Do not mess with Irish women. Don’t be fooled if we are quiet and elegant. Push us too far, and you’ll see a different side of us. From Grainne O’Malley to Katie Taylor, we are fiercely strong.
This year’s centenary celebrations and commemorations of the 1916 Easter Rising have done far more to include mention of the women who participated in the rebellion than previous events, and Irish women have always been a force to be reckoned with. We used to be a matriarchal society that worshiped a triple goddess, often represented by a triple spiral in ancient carvings, and if you take a good look at Irish history, you’ll see enough strong, powerful women to suspect that beneath the surface, despite Ireland’s deeply repressive recent history, we’ve retained an element of those matriarchal roots
Our earliest ancestors on this island, according to legend, were the Tuatha De Danann – the people of Danu. Danu was a goddess and the leader of these people, who might have been supernatural themselves or might have been the earliest speakers of Blarney. At any rate, Danu ruled. Before we had St. Brigid, we had Brigid the goddess. Many have debated that remarkable coincidence, but suffice to say that ancient Irish society did not view Brigid in any form as a weak, passive girl. Stories of the goddess and the saint show her as a strong, determined, powerful and strategic leader. From the earliest days of this island, women have lead and participated fully in public life.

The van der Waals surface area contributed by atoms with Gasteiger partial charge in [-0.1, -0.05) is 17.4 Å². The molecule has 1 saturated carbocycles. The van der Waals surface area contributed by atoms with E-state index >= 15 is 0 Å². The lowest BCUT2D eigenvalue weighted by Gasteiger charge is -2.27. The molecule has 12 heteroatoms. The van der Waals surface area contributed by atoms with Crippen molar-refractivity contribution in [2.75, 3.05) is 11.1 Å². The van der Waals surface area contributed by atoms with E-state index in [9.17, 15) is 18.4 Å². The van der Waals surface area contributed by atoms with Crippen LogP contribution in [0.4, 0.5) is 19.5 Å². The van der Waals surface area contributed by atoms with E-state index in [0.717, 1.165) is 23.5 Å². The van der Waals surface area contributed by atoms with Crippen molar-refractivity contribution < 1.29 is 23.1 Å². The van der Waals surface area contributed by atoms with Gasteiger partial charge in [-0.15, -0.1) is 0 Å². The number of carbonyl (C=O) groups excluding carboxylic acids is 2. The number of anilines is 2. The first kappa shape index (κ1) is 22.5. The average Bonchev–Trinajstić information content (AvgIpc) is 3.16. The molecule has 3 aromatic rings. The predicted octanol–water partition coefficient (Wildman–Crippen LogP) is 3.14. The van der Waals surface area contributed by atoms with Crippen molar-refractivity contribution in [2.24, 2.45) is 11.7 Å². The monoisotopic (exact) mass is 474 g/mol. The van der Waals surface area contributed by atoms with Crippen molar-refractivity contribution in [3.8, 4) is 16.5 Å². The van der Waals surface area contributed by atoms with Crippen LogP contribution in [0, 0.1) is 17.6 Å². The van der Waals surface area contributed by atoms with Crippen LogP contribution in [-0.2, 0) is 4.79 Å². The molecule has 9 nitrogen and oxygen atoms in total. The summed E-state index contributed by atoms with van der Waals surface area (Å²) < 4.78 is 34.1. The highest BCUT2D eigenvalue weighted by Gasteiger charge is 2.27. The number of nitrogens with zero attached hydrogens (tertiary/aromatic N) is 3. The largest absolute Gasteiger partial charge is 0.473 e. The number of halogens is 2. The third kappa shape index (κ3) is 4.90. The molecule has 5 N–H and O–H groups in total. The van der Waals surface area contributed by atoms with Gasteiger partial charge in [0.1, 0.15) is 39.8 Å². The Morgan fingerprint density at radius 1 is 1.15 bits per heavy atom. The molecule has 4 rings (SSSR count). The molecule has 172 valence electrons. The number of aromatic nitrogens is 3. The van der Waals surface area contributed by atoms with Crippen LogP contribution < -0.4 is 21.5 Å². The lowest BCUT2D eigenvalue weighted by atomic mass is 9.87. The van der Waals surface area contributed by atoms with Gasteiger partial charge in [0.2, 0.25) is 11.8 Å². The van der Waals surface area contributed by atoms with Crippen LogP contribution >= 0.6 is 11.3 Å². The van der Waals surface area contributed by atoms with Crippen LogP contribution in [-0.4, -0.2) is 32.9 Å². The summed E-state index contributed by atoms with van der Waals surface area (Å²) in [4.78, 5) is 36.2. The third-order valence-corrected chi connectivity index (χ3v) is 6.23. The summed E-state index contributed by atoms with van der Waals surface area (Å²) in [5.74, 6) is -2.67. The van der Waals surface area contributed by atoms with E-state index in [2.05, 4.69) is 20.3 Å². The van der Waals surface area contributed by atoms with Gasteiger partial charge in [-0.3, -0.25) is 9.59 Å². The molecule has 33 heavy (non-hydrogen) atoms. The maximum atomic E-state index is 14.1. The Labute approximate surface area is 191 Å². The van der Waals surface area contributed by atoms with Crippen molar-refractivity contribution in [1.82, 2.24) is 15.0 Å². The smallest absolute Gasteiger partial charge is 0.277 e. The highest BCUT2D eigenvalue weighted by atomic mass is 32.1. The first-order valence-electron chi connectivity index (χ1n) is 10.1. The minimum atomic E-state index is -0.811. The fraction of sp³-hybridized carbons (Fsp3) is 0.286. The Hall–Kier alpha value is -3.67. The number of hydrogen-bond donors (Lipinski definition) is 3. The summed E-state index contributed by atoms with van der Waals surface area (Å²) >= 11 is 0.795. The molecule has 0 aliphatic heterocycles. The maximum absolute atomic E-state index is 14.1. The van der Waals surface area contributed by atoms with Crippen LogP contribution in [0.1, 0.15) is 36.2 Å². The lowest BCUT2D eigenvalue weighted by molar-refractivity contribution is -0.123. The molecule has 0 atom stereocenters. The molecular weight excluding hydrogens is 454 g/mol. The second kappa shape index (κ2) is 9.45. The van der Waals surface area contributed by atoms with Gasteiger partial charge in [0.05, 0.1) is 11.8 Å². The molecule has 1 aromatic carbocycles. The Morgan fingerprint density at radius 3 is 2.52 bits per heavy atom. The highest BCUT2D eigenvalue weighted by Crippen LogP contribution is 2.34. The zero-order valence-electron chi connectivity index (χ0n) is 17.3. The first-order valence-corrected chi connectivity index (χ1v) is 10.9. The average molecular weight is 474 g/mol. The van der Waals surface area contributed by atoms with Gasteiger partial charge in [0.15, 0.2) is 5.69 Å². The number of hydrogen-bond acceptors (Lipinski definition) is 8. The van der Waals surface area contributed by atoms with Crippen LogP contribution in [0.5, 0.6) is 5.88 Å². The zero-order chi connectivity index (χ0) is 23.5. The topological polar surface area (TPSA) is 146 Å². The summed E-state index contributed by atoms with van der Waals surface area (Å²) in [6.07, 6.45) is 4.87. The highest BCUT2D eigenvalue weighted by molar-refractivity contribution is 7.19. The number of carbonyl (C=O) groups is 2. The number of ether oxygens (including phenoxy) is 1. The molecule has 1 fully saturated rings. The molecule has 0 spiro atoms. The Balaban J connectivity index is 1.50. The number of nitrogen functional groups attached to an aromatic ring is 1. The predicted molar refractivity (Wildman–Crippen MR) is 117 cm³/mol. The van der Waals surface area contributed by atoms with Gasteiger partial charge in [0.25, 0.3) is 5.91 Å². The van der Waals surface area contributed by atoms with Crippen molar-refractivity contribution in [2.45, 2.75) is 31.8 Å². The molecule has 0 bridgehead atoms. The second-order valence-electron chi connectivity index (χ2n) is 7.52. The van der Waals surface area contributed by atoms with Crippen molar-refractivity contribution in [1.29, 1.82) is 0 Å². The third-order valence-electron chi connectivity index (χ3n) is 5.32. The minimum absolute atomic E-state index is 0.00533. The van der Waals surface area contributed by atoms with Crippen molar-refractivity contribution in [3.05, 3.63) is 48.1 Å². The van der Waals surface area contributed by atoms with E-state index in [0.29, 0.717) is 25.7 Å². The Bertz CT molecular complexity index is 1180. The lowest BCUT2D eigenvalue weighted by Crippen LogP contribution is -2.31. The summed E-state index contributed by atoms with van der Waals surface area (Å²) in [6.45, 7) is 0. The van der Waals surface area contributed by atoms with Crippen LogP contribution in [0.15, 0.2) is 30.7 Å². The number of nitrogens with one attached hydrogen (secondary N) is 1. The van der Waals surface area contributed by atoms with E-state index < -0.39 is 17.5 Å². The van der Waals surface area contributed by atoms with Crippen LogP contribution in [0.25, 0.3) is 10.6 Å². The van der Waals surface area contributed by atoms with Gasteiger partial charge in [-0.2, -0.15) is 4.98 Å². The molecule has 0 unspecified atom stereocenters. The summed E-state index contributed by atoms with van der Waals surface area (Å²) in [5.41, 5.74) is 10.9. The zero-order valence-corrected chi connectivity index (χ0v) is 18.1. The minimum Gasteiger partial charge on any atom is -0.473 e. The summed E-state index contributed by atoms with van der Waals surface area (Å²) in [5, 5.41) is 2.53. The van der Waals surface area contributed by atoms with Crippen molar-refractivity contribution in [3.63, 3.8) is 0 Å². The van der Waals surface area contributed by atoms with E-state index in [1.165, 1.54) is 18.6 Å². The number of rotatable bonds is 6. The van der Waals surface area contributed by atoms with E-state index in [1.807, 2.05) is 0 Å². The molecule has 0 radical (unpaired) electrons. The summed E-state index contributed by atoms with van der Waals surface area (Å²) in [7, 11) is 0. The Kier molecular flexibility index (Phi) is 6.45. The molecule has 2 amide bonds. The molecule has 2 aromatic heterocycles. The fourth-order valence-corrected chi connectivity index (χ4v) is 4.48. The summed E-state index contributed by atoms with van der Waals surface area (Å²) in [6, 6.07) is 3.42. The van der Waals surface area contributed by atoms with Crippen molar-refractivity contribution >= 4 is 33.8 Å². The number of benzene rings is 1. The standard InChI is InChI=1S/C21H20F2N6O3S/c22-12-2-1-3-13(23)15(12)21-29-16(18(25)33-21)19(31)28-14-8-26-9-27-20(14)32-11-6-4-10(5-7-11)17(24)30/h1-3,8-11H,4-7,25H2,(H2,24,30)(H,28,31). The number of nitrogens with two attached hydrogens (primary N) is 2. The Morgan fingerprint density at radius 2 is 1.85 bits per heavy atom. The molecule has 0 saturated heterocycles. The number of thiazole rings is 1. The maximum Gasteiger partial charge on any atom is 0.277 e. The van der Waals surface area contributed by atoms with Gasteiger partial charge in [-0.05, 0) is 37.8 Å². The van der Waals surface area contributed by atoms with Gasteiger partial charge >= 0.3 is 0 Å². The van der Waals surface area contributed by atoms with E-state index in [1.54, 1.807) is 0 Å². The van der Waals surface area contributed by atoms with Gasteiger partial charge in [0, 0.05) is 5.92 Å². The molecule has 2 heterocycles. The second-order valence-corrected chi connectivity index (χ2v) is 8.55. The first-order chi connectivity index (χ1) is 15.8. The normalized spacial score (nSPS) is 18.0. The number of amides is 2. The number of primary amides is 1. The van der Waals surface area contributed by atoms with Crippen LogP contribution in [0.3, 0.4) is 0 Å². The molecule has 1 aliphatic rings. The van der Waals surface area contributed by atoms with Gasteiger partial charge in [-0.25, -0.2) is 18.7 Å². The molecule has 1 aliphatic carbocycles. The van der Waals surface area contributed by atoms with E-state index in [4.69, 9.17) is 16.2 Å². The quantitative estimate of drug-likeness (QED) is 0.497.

Today’s Mná Na hEireann
Well documented periods of Irish history include glorious stories of strong women such as Queen Mebd, star of the Táin Bó Cuailnge/ Cattle Raid of Cooley, and Grace O’Malley, the pirate queen. It didn’t pay to mouth off to either of them. Savvy with both wealth and weapons, both of these warrior women knew how to live large. Whether it was jewels, a cow or a castle, if they wanted something they would roll up their sleeves and round up their armies to get it.
Yes, colonization and the early days of the Irish State were a blip in this noble history of equality. But the fact that for that moment between the two – the years of uprising and rebellion to secure our freedom – women were fighting in the streets and behind the scenes. Countess Markievicz, Molly Childers, Dr. Kathleen Lynch, Elizabeth Farrell, Rose McNamara and many other women played essential roles in the fight for Irish independence. The new state showed little appreciation, and in 1918 the first Dáil had only one female member: Constance Markievicz. But the second Dáil in 1921 had six women.
Are the mná na hEireann still warriors? Anyone who isn’t sure clearly hasn’t been around a camogie field or a political event in Ireland, never mind an Irish mother.